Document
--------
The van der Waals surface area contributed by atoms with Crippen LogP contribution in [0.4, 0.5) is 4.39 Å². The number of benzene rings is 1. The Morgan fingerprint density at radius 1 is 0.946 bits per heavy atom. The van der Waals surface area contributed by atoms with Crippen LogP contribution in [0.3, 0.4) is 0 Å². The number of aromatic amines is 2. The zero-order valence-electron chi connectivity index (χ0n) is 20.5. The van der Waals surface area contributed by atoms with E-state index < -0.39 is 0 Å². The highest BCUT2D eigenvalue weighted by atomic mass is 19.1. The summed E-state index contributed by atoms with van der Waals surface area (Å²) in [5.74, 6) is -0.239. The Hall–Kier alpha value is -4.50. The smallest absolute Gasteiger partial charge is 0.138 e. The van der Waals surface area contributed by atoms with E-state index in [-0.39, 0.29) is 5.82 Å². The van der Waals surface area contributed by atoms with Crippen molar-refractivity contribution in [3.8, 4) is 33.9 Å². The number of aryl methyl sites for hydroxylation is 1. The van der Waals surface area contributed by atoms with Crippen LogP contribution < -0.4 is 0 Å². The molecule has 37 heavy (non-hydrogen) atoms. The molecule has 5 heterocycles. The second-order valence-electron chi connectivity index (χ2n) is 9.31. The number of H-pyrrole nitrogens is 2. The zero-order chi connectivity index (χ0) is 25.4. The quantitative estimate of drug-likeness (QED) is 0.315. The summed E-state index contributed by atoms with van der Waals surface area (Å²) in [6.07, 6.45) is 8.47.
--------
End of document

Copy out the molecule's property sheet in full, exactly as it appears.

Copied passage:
The van der Waals surface area contributed by atoms with Crippen LogP contribution in [0.4, 0.5) is 4.39 Å². The number of benzene rings is 1. The Morgan fingerprint density at radius 1 is 0.946 bits per heavy atom. The van der Waals surface area contributed by atoms with Crippen LogP contribution in [0.3, 0.4) is 0 Å². The number of aromatic amines is 2. The zero-order valence-electron chi connectivity index (χ0n) is 20.5. The van der Waals surface area contributed by atoms with E-state index < -0.39 is 0 Å². The highest BCUT2D eigenvalue weighted by atomic mass is 19.1. The summed E-state index contributed by atoms with van der Waals surface area (Å²) in [5.74, 6) is -0.239. The Hall–Kier alpha value is -4.50. The smallest absolute Gasteiger partial charge is 0.138 e. The van der Waals surface area contributed by atoms with E-state index in [-0.39, 0.29) is 5.82 Å². The van der Waals surface area contributed by atoms with Crippen molar-refractivity contribution in [3.8, 4) is 33.9 Å². The number of aryl methyl sites for hydroxylation is 1. The van der Waals surface area contributed by atoms with Crippen LogP contribution < -0.4 is 0 Å². The molecule has 37 heavy (non-hydrogen) atoms. The molecule has 5 heterocycles. The second-order valence-electron chi connectivity index (χ2n) is 9.31. The number of H-pyrrole nitrogens is 2. The zero-order chi connectivity index (χ0) is 25.4. The quantitative estimate of drug-likeness (QED) is 0.315. The summed E-state index contributed by atoms with van der Waals surface area (Å²) in [6.07, 6.45) is 8.47.